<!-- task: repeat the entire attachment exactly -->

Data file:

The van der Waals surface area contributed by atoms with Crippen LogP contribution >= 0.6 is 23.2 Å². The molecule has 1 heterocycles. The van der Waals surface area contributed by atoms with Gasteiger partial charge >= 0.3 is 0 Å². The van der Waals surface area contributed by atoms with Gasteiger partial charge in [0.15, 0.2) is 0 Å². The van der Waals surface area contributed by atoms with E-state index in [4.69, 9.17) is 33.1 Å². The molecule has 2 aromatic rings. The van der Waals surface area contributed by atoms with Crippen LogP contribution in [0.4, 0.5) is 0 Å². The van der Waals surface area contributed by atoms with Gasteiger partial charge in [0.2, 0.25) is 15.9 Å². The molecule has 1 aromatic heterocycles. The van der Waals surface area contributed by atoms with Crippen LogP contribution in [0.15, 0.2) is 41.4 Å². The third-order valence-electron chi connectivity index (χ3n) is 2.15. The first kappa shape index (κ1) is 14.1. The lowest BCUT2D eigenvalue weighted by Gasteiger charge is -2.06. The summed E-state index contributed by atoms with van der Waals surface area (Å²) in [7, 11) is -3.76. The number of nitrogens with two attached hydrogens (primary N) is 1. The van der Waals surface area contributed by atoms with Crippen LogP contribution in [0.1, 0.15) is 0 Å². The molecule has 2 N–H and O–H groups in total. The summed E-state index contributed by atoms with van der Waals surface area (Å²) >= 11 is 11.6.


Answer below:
The van der Waals surface area contributed by atoms with Crippen LogP contribution >= 0.6 is 23.2 Å². The molecule has 1 heterocycles. The van der Waals surface area contributed by atoms with Gasteiger partial charge >= 0.3 is 0 Å². The van der Waals surface area contributed by atoms with Gasteiger partial charge in [0.15, 0.2) is 0 Å². The van der Waals surface area contributed by atoms with E-state index in [4.69, 9.17) is 33.1 Å². The molecule has 2 aromatic rings. The van der Waals surface area contributed by atoms with Crippen LogP contribution in [0.4, 0.5) is 0 Å². The van der Waals surface area contributed by atoms with Gasteiger partial charge in [0.2, 0.25) is 15.9 Å². The molecule has 1 aromatic heterocycles. The van der Waals surface area contributed by atoms with Crippen LogP contribution in [0.15, 0.2) is 41.4 Å². The third-order valence-electron chi connectivity index (χ3n) is 2.15. The first kappa shape index (κ1) is 14.1. The lowest BCUT2D eigenvalue weighted by Gasteiger charge is -2.06. The summed E-state index contributed by atoms with van der Waals surface area (Å²) in [7, 11) is -3.76. The number of nitrogens with two attached hydrogens (primary N) is 1. The van der Waals surface area contributed by atoms with Crippen LogP contribution in [0.1, 0.15) is 0 Å². The molecule has 2 N–H and O–H groups in total. The summed E-state index contributed by atoms with van der Waals surface area (Å²) >= 11 is 11.6.